How should you approach the interview, just as you did the first. Be honest, be confident, be relaxed, whatever you have told them you know - know it well, be interested in the company, be interested in the role and make sure you get as much out of the interviewer as he or she gets out of you. Oh and be sure that you want it and can say why, it's very different from what you have been doing. Good luck.

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I'm concerned that you're applying for a job outside of your current expertise.

Keep in mind that it's extremely common for an employer to reject experienced candidates for not having used a particular API/framework despite expertise in all other requirements.

Firstly, don't beg - an employee-employer relationship is a professional one.

Have you taken the time to fully evaluate the firm? Companies willing to interview candidates without requisite skills tend to be either aggressively expanding, targeting only the best, or more likely, an utterly dire place to work with a terrible tack record of training employees (a career black-hole).

Secondly, avoid confirming the mindset of the interviewer. The interviewer will know:

  • There's little in PHP that's immediately applicable to C#
  • You can't make an immediate high level contribution to their goals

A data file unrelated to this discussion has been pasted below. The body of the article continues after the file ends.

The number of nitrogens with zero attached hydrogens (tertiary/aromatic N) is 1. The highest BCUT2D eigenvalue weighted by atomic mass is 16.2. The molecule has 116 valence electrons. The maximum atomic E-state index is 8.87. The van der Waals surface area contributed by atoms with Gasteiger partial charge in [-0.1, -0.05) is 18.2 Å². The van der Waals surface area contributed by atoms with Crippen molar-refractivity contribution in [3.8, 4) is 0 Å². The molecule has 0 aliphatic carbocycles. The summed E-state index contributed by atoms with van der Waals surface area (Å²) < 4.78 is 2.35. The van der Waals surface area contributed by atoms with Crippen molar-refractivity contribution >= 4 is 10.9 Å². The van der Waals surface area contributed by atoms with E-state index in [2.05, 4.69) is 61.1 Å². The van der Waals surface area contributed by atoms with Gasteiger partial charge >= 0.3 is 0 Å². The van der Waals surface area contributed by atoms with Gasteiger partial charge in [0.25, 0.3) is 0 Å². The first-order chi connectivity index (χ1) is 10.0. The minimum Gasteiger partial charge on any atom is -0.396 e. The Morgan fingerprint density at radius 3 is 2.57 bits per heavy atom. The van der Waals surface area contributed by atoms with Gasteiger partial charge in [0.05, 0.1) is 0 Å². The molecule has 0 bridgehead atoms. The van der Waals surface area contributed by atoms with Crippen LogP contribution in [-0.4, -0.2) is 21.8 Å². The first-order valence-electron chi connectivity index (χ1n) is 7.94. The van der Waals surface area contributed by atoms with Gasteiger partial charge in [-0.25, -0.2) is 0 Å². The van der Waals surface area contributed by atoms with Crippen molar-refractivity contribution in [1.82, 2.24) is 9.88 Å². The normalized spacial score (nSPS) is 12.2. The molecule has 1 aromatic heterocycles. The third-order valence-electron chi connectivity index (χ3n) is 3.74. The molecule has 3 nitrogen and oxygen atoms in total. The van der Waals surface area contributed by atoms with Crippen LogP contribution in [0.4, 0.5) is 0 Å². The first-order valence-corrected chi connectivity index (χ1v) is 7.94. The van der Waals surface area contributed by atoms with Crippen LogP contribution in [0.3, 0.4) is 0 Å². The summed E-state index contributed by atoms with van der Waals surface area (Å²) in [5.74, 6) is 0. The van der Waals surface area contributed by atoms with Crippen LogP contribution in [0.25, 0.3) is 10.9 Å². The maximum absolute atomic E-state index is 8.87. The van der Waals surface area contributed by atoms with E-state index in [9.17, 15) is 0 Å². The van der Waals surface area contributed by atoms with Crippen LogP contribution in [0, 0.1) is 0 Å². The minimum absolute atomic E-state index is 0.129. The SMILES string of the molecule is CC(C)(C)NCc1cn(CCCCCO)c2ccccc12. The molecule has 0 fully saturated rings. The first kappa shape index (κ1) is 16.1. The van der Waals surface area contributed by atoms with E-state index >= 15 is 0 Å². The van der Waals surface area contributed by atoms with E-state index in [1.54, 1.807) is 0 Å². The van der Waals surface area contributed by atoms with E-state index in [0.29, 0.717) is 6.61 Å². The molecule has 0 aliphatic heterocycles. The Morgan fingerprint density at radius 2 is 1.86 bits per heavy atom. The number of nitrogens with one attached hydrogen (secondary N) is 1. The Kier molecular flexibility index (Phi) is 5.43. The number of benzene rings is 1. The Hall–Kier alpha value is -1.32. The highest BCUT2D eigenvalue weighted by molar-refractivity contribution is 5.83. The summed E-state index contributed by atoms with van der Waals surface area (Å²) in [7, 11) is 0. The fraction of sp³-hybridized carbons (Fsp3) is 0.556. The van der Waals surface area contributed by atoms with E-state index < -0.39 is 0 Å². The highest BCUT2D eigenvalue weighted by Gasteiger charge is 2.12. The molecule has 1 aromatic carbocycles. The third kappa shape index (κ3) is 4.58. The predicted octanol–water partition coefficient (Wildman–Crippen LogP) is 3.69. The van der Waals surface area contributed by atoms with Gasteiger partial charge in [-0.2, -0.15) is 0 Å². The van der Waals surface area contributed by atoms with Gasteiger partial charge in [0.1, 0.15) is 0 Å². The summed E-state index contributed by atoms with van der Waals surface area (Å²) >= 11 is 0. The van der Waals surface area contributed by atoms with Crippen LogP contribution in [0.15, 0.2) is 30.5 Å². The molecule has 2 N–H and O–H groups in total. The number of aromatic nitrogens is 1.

• Inexperienced candidates often cost months of development time while training up

So instead, focus on things an interviewer will want to hear, things that help them to realise their development goals.

Tell them you're in this for the long run. Sell your past work - development time, support time, total value - and demonstrate how malleable you are (you're familiar with a wide range of APIs, development patterns and tools!).

Sometimes it helps to be critical about something, for example, give poorly implemented agile a bash, but be warned, use too many acronyms or talk outside of your expertise and a good interviewer will pick-up on it and embarrass you.

I think you'll find the interview difficult, but nonetheless, best of luck!

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When is the interview?

You can always buy books and study before the interview so that you have some grasp of the subject matter even if it's not more then a very elementary knowledge. This will also demonstrate that you are a willing and fast learner.

It would also be a good idea to download a copy of Visual Studio express and try some sample projects in WPF to get a feel for how it might be to use this environment. Also it would give you an idea about whether or not you'd like to work with this framework.

Often our junior developers put in extra hours at the beginning to get up to speed if they don't know a particular language or framework. They usually get up to speed and start making some kind of contributions fairly quickly (after a week, sometimes two). Also, it is generally expected that you will have a lot of questions and will require some guidance.

If you have experience maintaining other people's code or team programming experience, then I'd highlight that as a plus. In fact, I care more about your general software development experience then your experience with any particular language or framework. It is very different when you are doing maintenance programming and working in a team shop compared to working as a solo developer on greenfield projects.